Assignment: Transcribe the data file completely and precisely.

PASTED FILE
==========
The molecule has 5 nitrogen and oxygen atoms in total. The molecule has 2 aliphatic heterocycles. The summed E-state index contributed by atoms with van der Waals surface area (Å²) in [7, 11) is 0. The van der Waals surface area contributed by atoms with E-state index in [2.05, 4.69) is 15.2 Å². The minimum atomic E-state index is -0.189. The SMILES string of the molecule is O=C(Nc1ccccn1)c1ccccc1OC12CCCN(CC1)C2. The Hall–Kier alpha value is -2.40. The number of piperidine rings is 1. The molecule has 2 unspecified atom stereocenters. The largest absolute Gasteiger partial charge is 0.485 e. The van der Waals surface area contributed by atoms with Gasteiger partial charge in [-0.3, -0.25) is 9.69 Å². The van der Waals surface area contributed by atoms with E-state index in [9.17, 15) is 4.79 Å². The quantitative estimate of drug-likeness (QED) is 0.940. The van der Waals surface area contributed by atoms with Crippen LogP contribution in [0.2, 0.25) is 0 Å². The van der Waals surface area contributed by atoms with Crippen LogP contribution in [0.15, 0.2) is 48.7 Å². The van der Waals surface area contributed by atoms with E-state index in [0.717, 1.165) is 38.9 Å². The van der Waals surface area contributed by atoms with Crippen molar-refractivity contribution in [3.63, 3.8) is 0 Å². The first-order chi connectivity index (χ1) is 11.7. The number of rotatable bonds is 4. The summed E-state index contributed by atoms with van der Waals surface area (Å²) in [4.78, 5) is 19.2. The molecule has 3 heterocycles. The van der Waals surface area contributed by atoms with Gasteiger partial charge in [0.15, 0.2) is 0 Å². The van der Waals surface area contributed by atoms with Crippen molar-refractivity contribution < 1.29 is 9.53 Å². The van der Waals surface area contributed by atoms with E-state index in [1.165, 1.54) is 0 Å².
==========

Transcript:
The molecule has 5 nitrogen and oxygen atoms in total. The molecule has 2 aliphatic heterocycles. The summed E-state index contributed by atoms with van der Waals surface area (Å²) in [7, 11) is 0. The van der Waals surface area contributed by atoms with E-state index in [2.05, 4.69) is 15.2 Å². The minimum atomic E-state index is -0.189. The SMILES string of the molecule is O=C(Nc1ccccn1)c1ccccc1OC12CCCN(CC1)C2. The Hall–Kier alpha value is -2.40. The number of piperidine rings is 1. The molecule has 2 unspecified atom stereocenters. The largest absolute Gasteiger partial charge is 0.485 e. The van der Waals surface area contributed by atoms with Gasteiger partial charge in [-0.3, -0.25) is 9.69 Å². The van der Waals surface area contributed by atoms with E-state index in [9.17, 15) is 4.79 Å². The quantitative estimate of drug-likeness (QED) is 0.940. The van der Waals surface area contributed by atoms with Crippen LogP contribution in [0.2, 0.25) is 0 Å². The van der Waals surface area contributed by atoms with Crippen LogP contribution in [0.15, 0.2) is 48.7 Å². The van der Waals surface area contributed by atoms with E-state index in [0.717, 1.165) is 38.9 Å². The van der Waals surface area contributed by atoms with Crippen molar-refractivity contribution in [3.63, 3.8) is 0 Å². The first-order chi connectivity index (χ1) is 11.7. The number of rotatable bonds is 4. The summed E-state index contributed by atoms with van der Waals surface area (Å²) in [4.78, 5) is 19.2. The molecule has 3 heterocycles. The van der Waals surface area contributed by atoms with Gasteiger partial charge in [0.15, 0.2) is 0 Å². The van der Waals surface area contributed by atoms with Crippen molar-refractivity contribution < 1.29 is 9.53 Å². The van der Waals surface area contributed by atoms with E-state index in [1.165, 1.54) is 0 Å².